Approval required to use the traditional knowledge or biological resources | A Comparison

What is the significance of the amendment?

The Biodiversity (Amendment) Bill, 2021, was introduced in Parliament on December 9 by Environment Minister Bhupendra Yadav. The objective of the bill is to promote the cultivation of medicinal plants and the ex situ conservation of wild medicinal plants.

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It also broadens the composition of the National Biodiversity Authority by adding members from various central government ministries.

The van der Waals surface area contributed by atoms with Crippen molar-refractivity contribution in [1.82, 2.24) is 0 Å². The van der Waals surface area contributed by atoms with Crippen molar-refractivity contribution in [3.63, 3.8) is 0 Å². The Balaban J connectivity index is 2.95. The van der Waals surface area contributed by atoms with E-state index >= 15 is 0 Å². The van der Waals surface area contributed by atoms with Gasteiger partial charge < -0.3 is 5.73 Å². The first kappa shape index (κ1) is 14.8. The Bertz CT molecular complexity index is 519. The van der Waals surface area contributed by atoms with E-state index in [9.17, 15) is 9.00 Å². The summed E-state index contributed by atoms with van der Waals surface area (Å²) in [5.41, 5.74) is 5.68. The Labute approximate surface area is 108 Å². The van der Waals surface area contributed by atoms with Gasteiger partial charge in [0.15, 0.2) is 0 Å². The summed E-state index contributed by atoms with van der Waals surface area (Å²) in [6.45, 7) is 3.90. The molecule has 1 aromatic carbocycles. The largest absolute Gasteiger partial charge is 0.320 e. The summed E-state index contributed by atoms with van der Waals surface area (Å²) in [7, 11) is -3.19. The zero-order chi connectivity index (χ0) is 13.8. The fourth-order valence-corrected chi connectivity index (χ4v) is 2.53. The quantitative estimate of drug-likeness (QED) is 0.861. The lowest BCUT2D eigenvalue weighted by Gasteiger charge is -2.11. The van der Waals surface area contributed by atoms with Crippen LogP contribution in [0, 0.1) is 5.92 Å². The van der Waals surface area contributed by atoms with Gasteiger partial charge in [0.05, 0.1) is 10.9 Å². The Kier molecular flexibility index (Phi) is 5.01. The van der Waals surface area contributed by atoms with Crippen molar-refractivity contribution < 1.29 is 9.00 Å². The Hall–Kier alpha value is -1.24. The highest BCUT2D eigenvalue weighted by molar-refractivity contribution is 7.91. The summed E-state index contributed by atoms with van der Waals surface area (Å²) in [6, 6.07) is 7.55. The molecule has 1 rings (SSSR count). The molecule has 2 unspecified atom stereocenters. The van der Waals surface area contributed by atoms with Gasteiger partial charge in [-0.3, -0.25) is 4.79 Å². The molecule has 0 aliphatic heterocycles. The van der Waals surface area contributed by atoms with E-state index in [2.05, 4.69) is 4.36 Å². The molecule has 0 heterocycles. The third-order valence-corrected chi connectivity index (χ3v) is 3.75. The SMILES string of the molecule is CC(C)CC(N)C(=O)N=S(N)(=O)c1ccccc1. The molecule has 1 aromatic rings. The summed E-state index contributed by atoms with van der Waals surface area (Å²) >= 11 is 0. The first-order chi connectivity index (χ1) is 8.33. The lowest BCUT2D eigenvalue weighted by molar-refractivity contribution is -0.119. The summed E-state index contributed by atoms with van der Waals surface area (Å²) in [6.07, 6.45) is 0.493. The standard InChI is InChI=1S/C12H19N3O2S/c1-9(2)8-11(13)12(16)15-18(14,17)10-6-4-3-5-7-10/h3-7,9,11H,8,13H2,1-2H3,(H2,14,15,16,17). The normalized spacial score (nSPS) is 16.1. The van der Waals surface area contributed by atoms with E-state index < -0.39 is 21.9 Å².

The secretary position has been upgraded to a more powerful member secretary, which should help resolve conflicts between the environment ministry and the president. The bill allows doctors and traditional medicine companies to use biological resources without permission from the NBA.

State governments can establish intermediate-level biodiversity management committees at the district level. Seed companies and farmer groups with approvals or rights under the Plant Variety Protection and Farmers’ Rights Law do not need authorization under the Biodiversity Law.


One significant change to the new Bill is the exclusion of codified customary knowledge from the scope of benefit claims. The beneficiaries are defined as those who protect biological resources, their byproducts, create them, or possess related traditional knowledge (excluding codified traditional knowledge only for Indians).